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have been searching an pulling my hear out for the last 6 hours. I have a virtual machine that has been running fine for the last six months. I was happy ssh'ing into it and it was running a database and some small apps. Tonight ssh stopped working, so I decided to reboot the machine. I now have the following situation:

  • virsh list --all states machine as running
  • I can ping the machine and get a reply
  • When I ssh to the machine I see "ssh: connect to host [myserver] port 22: Connection refused"
  • nmap does not show port 22 as open

I have tried to: - reboot the machine once more (no luck) - mount the filesystem and check /etc/ssh/sshd.conf (has not changed since working situation) - install virsh console, however this does not seem to work

When I mount the fs directly using losetup the strange thing is that file dates seem to be frozen in /var/log/ around the time of the crash. If I look in /var/run/ I can see an, but the time is 6 hours ago (and numerous reboots).

My virsh xml looks like this:

<domain type='kvm' id='21'>
    <type arch='x86_64' machine='pc-1.0'>hvm</type>
    <boot dev='hd'/>
  <clock offset='utc'/>
    <disk type='file' device='disk'>
      <driver name='qemu' type='raw'/>
      <source file='/dev/disk01/myserver'/>
      <target dev='hda' bus='ide'/>
      <alias name='ide0-0-0'/>
      <address type='drive' controller='0' bus='0' unit='0'/>
    <controller type='ide' index='0'>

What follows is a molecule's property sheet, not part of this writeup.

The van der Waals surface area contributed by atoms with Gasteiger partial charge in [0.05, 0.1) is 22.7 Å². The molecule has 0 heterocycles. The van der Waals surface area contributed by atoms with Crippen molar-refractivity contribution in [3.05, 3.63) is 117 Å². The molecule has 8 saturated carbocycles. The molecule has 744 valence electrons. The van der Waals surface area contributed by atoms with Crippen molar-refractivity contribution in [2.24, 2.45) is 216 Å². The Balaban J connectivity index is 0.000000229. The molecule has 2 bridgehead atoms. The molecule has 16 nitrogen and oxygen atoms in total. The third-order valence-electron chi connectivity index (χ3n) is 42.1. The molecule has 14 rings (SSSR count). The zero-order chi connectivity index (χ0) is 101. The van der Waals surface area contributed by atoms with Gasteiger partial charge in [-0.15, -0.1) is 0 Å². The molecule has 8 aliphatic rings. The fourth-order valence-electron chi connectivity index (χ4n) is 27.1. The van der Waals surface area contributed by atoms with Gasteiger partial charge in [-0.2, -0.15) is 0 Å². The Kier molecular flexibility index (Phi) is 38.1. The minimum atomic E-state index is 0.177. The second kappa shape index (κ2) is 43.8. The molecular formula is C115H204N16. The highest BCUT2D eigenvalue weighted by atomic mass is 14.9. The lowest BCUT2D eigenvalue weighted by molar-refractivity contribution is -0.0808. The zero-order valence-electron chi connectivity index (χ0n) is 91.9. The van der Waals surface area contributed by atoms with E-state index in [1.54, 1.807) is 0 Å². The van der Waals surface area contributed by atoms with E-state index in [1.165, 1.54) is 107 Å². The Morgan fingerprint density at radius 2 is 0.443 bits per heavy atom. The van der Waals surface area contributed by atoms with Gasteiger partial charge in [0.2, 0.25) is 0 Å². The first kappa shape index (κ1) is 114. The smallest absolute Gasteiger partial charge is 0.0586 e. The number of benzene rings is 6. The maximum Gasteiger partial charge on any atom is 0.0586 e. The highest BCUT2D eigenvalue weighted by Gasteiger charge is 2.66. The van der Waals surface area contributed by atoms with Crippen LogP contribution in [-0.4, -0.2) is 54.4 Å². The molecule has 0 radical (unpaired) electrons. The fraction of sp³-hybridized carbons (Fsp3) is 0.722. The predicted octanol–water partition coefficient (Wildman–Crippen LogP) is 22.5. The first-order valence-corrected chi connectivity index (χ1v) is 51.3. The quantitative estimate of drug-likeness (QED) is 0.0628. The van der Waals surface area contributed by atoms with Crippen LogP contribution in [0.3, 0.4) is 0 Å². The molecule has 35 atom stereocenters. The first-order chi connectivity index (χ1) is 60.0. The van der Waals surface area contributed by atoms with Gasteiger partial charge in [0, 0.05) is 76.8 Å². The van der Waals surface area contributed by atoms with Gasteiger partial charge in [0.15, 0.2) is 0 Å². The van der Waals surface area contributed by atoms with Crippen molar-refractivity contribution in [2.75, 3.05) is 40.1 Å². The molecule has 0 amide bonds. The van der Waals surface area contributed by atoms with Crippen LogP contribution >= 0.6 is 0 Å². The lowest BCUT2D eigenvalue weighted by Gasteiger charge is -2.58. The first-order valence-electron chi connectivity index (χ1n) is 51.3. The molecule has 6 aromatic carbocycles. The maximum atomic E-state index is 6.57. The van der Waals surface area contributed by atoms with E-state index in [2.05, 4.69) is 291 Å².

<alias name='ide0'/>
      <address type='pci' domain='0x0000' bus='0x00' slot='0x01' function='0x1'/>
    <interface type='bridge'>
      <mac address='52:54:00:e3:13:86'/>
      <source bridge='br0'/>
      <target dev='vnet0'/>
      <model type='virtio'/>
      <alias name='net0'/>
      <address type='pci' domain='0x0000' bus='0x00' slot='0x03' function='0x0'/>
    <serial type='pty'>
      <source path='/dev/pts/1'/>
      <target port='0'/>
      <alias name='serial0'/>
    <console type='pty' tty='/dev/pts/1'>
      <source path='/dev/pts/1'/>
      <target type='serial' port='0'/>
      <alias name='serial0'/>
    <input type='mouse' bus='ps2'/>
    <graphics type='vnc' port='5900' autoport='yes' listen=''>
      <listen type='address' address=''/>
      <model type='cirrus' vram='9216' heads='1'/>
      <alias name='video0'/>
      <address type='pci' domain='0x0000' bus='0x00' slot='0x02' function='0x0'/>
    <memballoon model='virtio'>
      <alias name='balloon0'/>
      <address type='pci' domain='0x0000' bus='0x00' slot='0x04' function='0x0'/>
  <seclabel type='dynamic' model='apparmor' relabel='yes'>

I'm sort of lost as to where I can look to get the machine up and running again.

On the same instance of kvm I have another server running which is working fine. Both are Ubuntu 12.04.

All help is welcome....